•  The writing at times (many times) could've used some polish.  "The security situation was clearly deteriorating more quickly than the forces on hand could handle." (forces on hand could handle?)  "The wheels folded up as they were designed to do, absorbing a goodly amount of the G forces."  (goodly?)  "Keep an eye on the weather... It would totally suck if we get closed out because of a little rain and wind, over." (Yeah.  Totally.) "...temporary situation..." (should've been "temporary solution"...) "...his battlefield skills were beyond redoubt." (should be "beyond doubt", right?) "Beyond the door, darkness reigned, slashed by wet rain."  (Oh, so it's the wet sort of rain.  Important distinction.)

• "The first sergeant's head panned from side to side like a tank turret as he took in the sights."  Heh.  Like a tank turret, huh?  (g)  Even the author's similes and metaphors are military in nature.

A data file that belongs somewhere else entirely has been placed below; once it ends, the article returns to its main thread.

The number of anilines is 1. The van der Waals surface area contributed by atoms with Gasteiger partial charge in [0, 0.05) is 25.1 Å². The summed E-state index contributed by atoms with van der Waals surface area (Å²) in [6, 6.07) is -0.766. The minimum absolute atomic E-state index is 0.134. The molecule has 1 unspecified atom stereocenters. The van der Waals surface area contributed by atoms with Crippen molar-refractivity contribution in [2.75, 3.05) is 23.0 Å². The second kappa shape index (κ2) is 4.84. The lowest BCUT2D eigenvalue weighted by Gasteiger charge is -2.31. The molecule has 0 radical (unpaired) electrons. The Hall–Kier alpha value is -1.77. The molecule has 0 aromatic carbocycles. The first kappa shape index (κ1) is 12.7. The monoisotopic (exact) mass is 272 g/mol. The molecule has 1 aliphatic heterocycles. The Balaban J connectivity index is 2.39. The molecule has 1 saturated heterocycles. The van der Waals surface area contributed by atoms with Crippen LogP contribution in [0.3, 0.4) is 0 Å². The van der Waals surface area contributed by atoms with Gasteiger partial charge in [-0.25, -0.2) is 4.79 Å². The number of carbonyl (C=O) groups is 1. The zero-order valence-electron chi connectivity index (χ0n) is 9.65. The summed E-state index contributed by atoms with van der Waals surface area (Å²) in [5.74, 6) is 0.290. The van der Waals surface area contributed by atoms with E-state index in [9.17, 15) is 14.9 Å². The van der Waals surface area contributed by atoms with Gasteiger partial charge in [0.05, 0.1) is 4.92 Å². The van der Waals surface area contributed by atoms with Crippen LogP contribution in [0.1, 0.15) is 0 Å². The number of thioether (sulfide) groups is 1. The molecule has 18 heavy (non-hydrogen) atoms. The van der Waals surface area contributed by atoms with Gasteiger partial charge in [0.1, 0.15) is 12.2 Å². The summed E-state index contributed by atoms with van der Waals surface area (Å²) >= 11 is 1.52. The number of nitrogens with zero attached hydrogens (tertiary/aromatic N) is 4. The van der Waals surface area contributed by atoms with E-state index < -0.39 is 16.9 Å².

•  What a surprise that the doctor's daughter happens to be beautiful!  Black hair!  Big green eyes!  At least she's in her mid-thirties instead of a perfect twenty-two. 

•  I was confused when the helicopter pilot and gunner turned into zombies.  They weren't bitten... or had I missed something?  Apparently, in this universe/zombie apocalypse/whatever, you turn into a zombie after dying even if you haven't been bitten. I guess it's airborne.

•  Of all the military terms the author uses, he chooses to spell out/define two of the ones that almost anyone would already be familiar with-- "hooah" and "FUBAR".  (g)

  Interesting that the author chose not to reveal that the main character is black until ~70 pages into the book.  But later on much is made of McDaniels's race.  (A little too much, imho.)

•  A couple of times, I was surprised to realize that such-and-such was supposed to have taken place in a mere twenty minutes (for instance).  These characters seem to squeeze more time out of their minutes than I do.